Easter Island or Rapa Nui, as the natives call it, has always been known for the gigantic carved monolithic statues, moai, but not much is known as to why they were built. It is believed that they were built from about 1250 to well into the 1700s made from stone in the Rano Raraku quarry and were transported around the island to be erected.
There were also several hundred statues still in the quarry which scientists always assumed were simply left behind and not yet erected even though some had been embedded in the dirt. It’s been theorized that the islanders simply depleted the land of nutrients, and, with the quarry and erection of the statues, the island fell into ruin and the population almost died off.
Recent soil samples taken in the quarry, however, have revealed a new story. According to ScienceAlert, Sarah Sherwood, a geoarchaeologist from the University of the South in Sewanee, Tennessee, analyzed the samples and discovered the soil of the quarry was the richest and most plant beneficial on the island with high levels of calcium and phosphorous and other soil nutrients.
The rest of the soil on the island had too few minerals to grow food. In the quarry, however, dirt was always being moved around with pieces of the bedrock mixed in with the soil, perhaps actually improving it. Other tests found remnants of ancient crops which leads researchers to believe that not only were the statues mined here, but most of the crops were grown here as well.
It is now believed the moai left in the quarry were intentionally placed there to watch over the sacred area. This also debunks the theory that the early inhabitants overworked a once rich and fertile island and that the people stopped building moai in the 15th century.
The moai were erected by the Polynesian inhabitants of the island which sits about two thousand and two hundred miles west of Chile in the eastern Pacific Ocean and has an area of about sixty three square miles, according to Encyclopaedia Britannica. It is an extinct volcanic island and much of the land is eroded lava formations and caves. There are few birds except for those capable of long distance flight, and most other wildlife has been brought from other counties.
The first Europeans to land on the island were the Dutch, specifically Admiral Jacob Roggeveen who renamed it Easter Island because they landed on Easter Sunday. Admiral Roggeveen landed in 1722 and stayed only one day. In 1770, Manuel de Amat y Junyent, the Viceroy of Peru, sent an expedition to the island. Reports back stated that the inhabitants had their own form of writing, worshipped tall statues, and they estimated there were about three thousand people living on the island at that time.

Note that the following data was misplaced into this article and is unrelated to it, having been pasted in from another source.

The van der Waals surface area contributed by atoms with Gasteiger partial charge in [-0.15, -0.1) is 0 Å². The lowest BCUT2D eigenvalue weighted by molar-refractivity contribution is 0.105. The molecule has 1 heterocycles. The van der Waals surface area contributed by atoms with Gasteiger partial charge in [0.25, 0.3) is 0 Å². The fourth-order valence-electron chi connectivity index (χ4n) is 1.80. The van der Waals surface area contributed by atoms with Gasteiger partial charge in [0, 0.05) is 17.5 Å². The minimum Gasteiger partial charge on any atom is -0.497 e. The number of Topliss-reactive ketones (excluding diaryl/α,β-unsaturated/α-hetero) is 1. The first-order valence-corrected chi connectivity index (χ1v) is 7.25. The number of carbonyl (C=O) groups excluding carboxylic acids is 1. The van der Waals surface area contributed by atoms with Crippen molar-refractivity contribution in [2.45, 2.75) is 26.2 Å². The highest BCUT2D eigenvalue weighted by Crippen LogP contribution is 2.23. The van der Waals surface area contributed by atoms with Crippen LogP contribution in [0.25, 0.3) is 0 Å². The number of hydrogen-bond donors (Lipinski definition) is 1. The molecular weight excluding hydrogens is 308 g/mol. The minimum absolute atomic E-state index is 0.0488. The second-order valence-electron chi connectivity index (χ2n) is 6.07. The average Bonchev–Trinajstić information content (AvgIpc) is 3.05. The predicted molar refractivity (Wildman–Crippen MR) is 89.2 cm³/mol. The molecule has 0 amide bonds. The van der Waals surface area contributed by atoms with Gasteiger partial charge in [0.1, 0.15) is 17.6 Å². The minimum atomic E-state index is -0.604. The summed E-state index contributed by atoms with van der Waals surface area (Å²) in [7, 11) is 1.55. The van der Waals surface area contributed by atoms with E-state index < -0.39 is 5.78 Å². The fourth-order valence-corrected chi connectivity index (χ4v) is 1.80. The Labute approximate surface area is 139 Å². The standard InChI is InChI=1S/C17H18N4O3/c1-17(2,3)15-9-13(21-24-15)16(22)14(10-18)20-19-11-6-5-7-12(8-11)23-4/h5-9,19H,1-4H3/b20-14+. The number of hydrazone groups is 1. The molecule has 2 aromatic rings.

In 1774, British Captain James Cook arrived to find six to seven hundred poverty stricken men and only thirty women and found that most of the moai had been toppled, possibly due to a civil war. By 1786, the population had increased to about two thousand as noted by French navigator Jean-François de Galaup, comte de La Pérouse. From the 1790s onward, European visitors to the island became more commonplace.
Archeologists have said for some time that the Polynesian natives who originally immigrated to the island overworked the land and, with the construction of the moai and their placement all over the land, they caused deterioration of the soil leading to their severe population decline well before Europeans began to visit the island. This new research, reported in Science Direct, theorizes that, in fact, the Rapa Nui were quite adept at soil preservation and were skilled sustainable farmers with a thriving population until sometime after European visitors arrived.
Smithsonian Magazine reports that the research study’s author, Carl Lipo, notes significant evidence, both archeological and from visitor accounts, indicating that the Rapa Nui population and culture thrived in the face of explorers bringing disease, slavery, and destruction. Eventually, but much later than previously believed, the society declined, and the population was nearly decimated by the late 1800s.
The factors that led to this, however, may have been a more complicated combination of factors both natural and caused by European exploration. The study also notes the resilience of a people who carried on culture and tradition in spite of catastrophic population collapse, and eventually they recovered. The population is still thriving today.
The purpose of the moai statues is still being debated. The director of the Easter Island Statue Project, archaeologist Jo Anne Van Tilburg, believes they are representative of Polynesian chiefs or they are mediators between the leaders and their gods. Others believe they were built to honor their ancestors and still another theory claims they represented fertility which could explain their place in the quarry.